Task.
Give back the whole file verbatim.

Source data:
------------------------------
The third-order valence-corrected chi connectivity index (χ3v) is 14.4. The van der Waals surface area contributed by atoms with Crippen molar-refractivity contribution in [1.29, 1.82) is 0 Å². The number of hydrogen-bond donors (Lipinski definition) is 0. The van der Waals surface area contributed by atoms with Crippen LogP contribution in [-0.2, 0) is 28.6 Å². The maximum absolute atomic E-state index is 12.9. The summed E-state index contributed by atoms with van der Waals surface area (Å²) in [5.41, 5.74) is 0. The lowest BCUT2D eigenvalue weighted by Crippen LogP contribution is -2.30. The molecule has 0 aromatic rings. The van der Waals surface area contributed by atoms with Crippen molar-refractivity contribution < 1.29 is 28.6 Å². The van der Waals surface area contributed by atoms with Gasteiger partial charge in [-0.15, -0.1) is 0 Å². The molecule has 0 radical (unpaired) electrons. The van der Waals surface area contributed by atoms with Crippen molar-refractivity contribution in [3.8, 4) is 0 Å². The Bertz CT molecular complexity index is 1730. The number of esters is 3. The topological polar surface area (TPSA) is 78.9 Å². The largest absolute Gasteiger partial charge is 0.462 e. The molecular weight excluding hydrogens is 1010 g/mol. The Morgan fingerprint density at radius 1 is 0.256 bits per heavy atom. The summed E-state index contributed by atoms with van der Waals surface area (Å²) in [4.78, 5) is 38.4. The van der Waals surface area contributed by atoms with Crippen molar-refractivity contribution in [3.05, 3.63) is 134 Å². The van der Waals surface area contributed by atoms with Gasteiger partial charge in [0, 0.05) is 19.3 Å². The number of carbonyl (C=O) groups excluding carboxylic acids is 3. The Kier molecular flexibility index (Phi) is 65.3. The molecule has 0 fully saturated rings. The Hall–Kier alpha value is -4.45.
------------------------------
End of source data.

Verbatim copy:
The third-order valence-corrected chi connectivity index (χ3v) is 14.4. The van der Waals surface area contributed by atoms with Crippen molar-refractivity contribution in [1.29, 1.82) is 0 Å². The number of hydrogen-bond donors (Lipinski definition) is 0. The van der Waals surface area contributed by atoms with Crippen LogP contribution in [-0.2, 0) is 28.6 Å². The maximum absolute atomic E-state index is 12.9. The summed E-state index contributed by atoms with van der Waals surface area (Å²) in [5.41, 5.74) is 0. The lowest BCUT2D eigenvalue weighted by Crippen LogP contribution is -2.30. The molecule has 0 aromatic rings. The van der Waals surface area contributed by atoms with Crippen molar-refractivity contribution < 1.29 is 28.6 Å². The van der Waals surface area contributed by atoms with Gasteiger partial charge in [-0.15, -0.1) is 0 Å². The molecule has 0 radical (unpaired) electrons. The van der Waals surface area contributed by atoms with Crippen molar-refractivity contribution in [3.8, 4) is 0 Å². The Bertz CT molecular complexity index is 1730. The number of esters is 3. The topological polar surface area (TPSA) is 78.9 Å². The largest absolute Gasteiger partial charge is 0.462 e. The molecular weight excluding hydrogens is 1010 g/mol. The Morgan fingerprint density at radius 1 is 0.256 bits per heavy atom. The summed E-state index contributed by atoms with van der Waals surface area (Å²) in [4.78, 5) is 38.4. The van der Waals surface area contributed by atoms with Crippen molar-refractivity contribution in [3.05, 3.63) is 134 Å². The van der Waals surface area contributed by atoms with Gasteiger partial charge in [0, 0.05) is 19.3 Å². The number of carbonyl (C=O) groups excluding carboxylic acids is 3. The Kier molecular flexibility index (Phi) is 65.3. The molecule has 0 fully saturated rings. The Hall–Kier alpha value is -4.45.